Do you regularly feel discomfort or bloating after eating certain foods? Is your life disrupted with constant cycles of constipation and diarrhoea, with your insides feeling raw? Does your skin regularly feel irritated or your joints sore? Do you suffer from chronic headaches or migraines? All these health issues can be symptoms of a food intolerance, or at least a contributing factor.
While less than 2% of the population suffer from food allergies, it is estimated that more than 20% of the population suffer from food intolerance. Food intolerances can affect anyone at any age, (we commonly work with children who have an intolerance to food) but since symptoms often occur some time after the food has been eaten it can be difficult to find the problem food. Years of research has found the basis of what causes allergy and food intolerance. Poor digestion causes your immune system to begin to attack partially digested components within the food that "leak" through the intestine and can migrate around the body. Sometimes that partially digested components lodge in the intestinal wall, sometimes in a membrane around a joint or even the brain. Antibodies quickly find these components and indicate to the rest of the bodies and this triggers the immune system and causes inflammation. Inflammation causes irritation: soreness, pain and swelling
There are many techniques that have been developed through the years to determine food intolerances. Some techniques were developed before scientists discovered the immune response, for example muscle reflex testing, and acupuncture. These techniques increasingly use electronic signal processors to improve their accuracy. However, these techniques can be still be compared to using a piece of seaweed for weather prediction. It takes someone with extremely good powers of judgement to understand a muscle reflex or voltage change due to a food sample being contacted with the skin. We often meet with patients who have been tested and told they are intolerance to a wide range of staple foods, fruit and vegetables. Their symptoms can improve sometimes but they often end up with a very unbalanced diet.
A more modern and clinically proven technique looks at the root cause of the food intolerance symptoms, the immune system. Indeed, a clinical trial of immune system tests found that most people with IBS that avoided the foods suggested by an immune test had their symptoms significantly improved. These tests do need a blood sample. With the right training, blood sampling is virtually painless and takes a few seconds. A sterile finger pricker lances the skin and a blood drop appears. The drop is collected and that is that, you don't really need a dressing and its hard to see where the blood came from a minute later. That small blood sample is taken and the levels of the antibody determined by a laboratory. Some tests need to be sent away (york test). Our specialist practice in Inverness has a small lab where the tests can be done whilst you wait (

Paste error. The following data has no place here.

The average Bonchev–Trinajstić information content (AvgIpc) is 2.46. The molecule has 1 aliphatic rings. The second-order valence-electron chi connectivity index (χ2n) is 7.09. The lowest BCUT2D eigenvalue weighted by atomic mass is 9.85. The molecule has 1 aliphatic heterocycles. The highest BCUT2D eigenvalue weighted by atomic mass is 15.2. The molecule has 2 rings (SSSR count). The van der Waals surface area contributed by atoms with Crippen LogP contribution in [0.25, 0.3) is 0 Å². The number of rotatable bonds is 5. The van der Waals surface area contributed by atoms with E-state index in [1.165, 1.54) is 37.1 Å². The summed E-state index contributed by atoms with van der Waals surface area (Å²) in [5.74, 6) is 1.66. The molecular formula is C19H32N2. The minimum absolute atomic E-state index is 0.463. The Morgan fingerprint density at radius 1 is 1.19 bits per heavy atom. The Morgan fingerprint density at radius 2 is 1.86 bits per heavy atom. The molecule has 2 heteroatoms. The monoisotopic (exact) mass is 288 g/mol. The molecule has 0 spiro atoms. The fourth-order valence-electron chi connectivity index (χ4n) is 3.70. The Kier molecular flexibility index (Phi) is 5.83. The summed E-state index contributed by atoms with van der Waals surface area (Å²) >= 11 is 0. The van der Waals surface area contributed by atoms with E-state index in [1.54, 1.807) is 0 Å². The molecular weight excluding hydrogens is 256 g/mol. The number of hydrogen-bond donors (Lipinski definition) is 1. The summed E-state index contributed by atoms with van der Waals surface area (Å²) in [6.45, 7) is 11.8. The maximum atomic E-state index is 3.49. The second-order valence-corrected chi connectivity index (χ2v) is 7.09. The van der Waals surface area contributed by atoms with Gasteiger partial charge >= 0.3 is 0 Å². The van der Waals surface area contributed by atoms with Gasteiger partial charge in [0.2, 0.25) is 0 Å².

food intolerance testing inverness), taking less than one hour. The food intolerance test results are very unambiguous and can be used to guide an elimination diet with some certainty.
The immune (blood) testing is a lot more accurate than the old fashioned ways of testing. Sometimes people go through the mill, completely unnecessarily.
A patient (Mr. M.) came to us with a huge list of things he was told to not eat by an electronic muscle reflex test. He was an active young male who was told to avoid all grains, milk, nuts and yeast. He was suffering from rhinitis (blocked nose that would not go away) and had followed his food avoidance diet based on the electronic results and his symptoms had still not got any better. A big issue for him was that he used to like going out with his friends to go for pizza and have a few beers. He had lost a lot of weight and felt hungry all the time because of his active job.
I blood tested him and found that he gave a very weak positive result to oats and yeast (so weak it took imagination to see the positive blue spot on the test plate). So he had put up with not being able to go get a pizza, not being able to pop out for a sandwich at lunchtime and spent a lot his time being starving (active outdoor job in Scotland - you need food!!) for no particular reason at all.
So he is now back onto a balanced diet again and can enjoy a beer this Christmas.
If you have been electronically tested and given a big list of foods that you are intolerant to, it might be a good idea to get a second test done somewhere else perhaps by the immune method and compare the results.
Dr. Richard Day Bsc.